Sharp's LED Device Expands LCD Color Gamut Without Lowering Brightness
Sharp Corp has developed an LED device that is used for the backlight of an LCD panel and expands its color gamut by 25% without lowering its screen brightness much.
It is possible to realize an LCD panel with a 90% color gamut on NTSC (CIE1931) standards just by applying the new LED device to backlight without making any changes to liquid crystal cells.
Sharp developed four models of the device: two for small- and middle-size LCD panels (0.4 and 0.6mm in thickness) and two for large-size panels (edge- and direct-type backlights). The price of their samples is ¥40 (approx US$0.39, including tax). Sharp plans to release the samples Dec 24, 2013, and start volume production in April 2014.
For the backlights of its LCD panels, Sharp has been mainly using an LED device made by combining blue LED chips and yellow phosphors. The company's LCD panel using such a backlight has a 72% color gamut on NTSC (CIE1931) standards.
Also, for some of its wide color gamut LCD panels, Sharp used an LED device that is made by combining blue LED chips and red and green phosphors and realizes a 83% color gamut on NTSC (CIE1931) standards. However, in this case, screen brightness lowers by 20%, compared with the LCD panel using yellow phosphors.
This time, Sharp combined a blue LED chip with red and green phosphors made using totally new materials and realized the 90% color gamut on NTSC (CIE1931) standards and a high brightness. With the 0.4mm-thick model for small- and middle-size LCD panels, it is possible to ensure a screen brightness that is only 3% lower than the screen brightness of the LCD panel using yellow phosphors, the company said. And the wider color gamut enables to display video that looks stereoscopic.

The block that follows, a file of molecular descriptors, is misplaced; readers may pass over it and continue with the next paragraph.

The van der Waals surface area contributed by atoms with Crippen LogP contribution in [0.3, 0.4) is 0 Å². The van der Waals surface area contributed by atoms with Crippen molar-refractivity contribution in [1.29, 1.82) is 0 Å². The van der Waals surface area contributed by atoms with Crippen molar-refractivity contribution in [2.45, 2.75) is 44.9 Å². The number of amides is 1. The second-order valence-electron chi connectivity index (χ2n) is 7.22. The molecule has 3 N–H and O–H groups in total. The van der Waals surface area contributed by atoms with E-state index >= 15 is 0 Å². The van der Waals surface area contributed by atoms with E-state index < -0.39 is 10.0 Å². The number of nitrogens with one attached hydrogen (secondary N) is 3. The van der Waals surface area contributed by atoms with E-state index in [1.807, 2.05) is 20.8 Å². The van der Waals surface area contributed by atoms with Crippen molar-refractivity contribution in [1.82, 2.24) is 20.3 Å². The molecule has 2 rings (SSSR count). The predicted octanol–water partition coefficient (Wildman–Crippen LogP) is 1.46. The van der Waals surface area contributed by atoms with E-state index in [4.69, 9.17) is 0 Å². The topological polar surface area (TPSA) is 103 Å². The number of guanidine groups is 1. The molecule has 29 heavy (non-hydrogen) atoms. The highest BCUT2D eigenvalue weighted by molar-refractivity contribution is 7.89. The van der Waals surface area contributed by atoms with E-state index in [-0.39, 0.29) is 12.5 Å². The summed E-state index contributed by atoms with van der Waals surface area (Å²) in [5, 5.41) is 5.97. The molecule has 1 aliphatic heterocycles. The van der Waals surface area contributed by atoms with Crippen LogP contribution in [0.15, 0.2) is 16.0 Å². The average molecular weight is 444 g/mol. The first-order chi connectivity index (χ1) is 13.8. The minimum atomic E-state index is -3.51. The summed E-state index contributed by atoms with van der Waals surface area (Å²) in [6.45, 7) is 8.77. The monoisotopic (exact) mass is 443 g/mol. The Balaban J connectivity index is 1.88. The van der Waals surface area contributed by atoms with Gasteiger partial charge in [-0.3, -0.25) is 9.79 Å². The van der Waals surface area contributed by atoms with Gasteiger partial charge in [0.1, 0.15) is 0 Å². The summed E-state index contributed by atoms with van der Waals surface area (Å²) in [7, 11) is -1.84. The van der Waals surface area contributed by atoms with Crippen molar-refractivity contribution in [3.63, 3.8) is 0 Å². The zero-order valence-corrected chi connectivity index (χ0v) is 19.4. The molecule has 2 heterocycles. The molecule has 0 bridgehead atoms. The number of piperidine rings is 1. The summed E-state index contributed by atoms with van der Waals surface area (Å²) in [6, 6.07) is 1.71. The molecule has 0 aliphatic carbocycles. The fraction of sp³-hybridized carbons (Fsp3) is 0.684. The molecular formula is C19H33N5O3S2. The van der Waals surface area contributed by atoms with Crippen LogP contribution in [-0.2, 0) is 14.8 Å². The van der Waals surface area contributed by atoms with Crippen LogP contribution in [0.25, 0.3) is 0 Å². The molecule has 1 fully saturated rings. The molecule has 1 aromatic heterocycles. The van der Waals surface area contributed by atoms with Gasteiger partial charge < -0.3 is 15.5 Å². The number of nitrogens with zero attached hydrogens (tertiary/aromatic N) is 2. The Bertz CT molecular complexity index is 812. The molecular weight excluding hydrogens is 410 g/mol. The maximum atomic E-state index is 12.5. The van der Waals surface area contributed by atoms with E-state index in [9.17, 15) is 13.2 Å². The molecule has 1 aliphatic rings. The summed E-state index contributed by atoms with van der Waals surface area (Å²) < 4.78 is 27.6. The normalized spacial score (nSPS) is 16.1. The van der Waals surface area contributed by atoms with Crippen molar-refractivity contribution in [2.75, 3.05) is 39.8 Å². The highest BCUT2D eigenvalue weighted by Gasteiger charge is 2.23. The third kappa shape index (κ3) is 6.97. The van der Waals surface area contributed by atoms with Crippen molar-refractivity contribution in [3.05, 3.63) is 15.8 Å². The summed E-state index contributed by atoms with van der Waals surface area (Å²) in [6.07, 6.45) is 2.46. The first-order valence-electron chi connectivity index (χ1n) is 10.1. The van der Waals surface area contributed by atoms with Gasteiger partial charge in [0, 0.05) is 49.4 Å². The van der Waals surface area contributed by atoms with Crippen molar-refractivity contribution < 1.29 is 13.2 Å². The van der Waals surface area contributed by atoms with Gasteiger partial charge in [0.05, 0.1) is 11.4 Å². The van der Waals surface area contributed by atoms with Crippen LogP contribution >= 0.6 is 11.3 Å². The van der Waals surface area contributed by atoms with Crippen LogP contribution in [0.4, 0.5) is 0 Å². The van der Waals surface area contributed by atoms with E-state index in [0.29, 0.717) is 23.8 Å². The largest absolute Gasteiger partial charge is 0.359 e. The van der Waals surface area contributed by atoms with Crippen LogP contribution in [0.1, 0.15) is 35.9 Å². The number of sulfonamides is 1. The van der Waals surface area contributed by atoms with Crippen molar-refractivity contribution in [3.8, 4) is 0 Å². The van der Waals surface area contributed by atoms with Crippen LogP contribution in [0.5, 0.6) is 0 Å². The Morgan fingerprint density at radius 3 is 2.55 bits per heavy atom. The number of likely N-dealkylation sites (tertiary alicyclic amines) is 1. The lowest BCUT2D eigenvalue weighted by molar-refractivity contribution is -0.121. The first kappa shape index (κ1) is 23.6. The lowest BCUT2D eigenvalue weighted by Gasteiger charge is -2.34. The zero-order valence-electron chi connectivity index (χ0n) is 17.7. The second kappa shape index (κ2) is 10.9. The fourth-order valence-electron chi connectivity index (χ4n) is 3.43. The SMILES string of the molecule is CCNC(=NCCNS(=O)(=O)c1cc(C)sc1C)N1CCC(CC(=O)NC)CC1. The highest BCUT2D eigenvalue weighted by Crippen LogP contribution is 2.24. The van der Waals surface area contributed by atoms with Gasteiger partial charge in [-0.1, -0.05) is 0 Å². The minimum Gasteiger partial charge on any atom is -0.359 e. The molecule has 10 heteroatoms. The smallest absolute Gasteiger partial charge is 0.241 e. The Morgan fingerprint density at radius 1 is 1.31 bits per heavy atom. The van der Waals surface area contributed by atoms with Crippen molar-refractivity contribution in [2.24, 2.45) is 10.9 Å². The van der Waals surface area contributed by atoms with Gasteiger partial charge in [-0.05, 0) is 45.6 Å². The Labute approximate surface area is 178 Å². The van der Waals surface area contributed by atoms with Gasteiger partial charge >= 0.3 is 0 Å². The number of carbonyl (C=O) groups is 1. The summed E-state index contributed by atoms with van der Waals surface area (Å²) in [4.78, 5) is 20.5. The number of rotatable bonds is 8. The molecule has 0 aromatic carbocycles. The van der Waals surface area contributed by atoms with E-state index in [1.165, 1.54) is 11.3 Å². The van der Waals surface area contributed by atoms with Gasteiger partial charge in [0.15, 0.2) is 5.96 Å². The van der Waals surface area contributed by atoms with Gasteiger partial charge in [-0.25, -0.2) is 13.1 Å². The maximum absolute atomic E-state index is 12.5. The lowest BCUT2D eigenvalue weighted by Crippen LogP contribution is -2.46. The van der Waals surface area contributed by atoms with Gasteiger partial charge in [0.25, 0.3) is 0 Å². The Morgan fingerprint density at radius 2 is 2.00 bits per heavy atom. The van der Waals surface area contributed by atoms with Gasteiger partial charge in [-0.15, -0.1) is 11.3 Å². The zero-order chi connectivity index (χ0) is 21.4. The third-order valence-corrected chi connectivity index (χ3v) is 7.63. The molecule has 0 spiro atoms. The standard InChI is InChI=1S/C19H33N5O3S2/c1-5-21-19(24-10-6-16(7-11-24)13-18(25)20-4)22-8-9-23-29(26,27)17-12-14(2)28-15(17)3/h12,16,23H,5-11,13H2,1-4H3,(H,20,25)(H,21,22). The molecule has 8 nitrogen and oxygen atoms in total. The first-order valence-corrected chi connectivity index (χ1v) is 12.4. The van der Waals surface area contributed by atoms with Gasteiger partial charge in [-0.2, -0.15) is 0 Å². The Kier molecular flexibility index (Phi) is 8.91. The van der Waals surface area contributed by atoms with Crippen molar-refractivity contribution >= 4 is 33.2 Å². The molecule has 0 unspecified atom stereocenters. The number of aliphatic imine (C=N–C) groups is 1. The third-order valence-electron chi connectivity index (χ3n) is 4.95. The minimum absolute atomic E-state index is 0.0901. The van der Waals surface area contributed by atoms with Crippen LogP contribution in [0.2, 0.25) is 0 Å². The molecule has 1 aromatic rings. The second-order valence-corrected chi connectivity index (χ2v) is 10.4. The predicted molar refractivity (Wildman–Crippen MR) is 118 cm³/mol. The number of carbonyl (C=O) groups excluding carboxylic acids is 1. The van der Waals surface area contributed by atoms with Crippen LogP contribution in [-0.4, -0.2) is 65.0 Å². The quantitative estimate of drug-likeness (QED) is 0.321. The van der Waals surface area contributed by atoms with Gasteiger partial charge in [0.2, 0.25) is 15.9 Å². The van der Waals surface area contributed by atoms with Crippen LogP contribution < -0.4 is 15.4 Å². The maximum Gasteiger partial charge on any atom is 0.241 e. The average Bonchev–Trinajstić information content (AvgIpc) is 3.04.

Commenting on the reason why it became possible to realize a brightness higher than that of the existing wide color gamut LCD panels, Sharp said, "It is because we have developed the red and green phosphors that use totally new materials and have high conversion efficiencies (in regard to the light that comes from a blue LED chip and hits a phosphor, resulting in wavelength conversion)."
A phosphor maker developed the red phosphor for Sharp. And the green phosphor was co-developed by Sharp and a phosphor maker.
In addition to the high conversion efficiency, the new device increases the peak intensity of the spectrum of red light and decreases its peak width, realizing a spectral distribution in which the peaks of red and green lights do not overlap much. As a result, color gamut was expanded from 83% to 90% on NTSC (CIE1931) standards.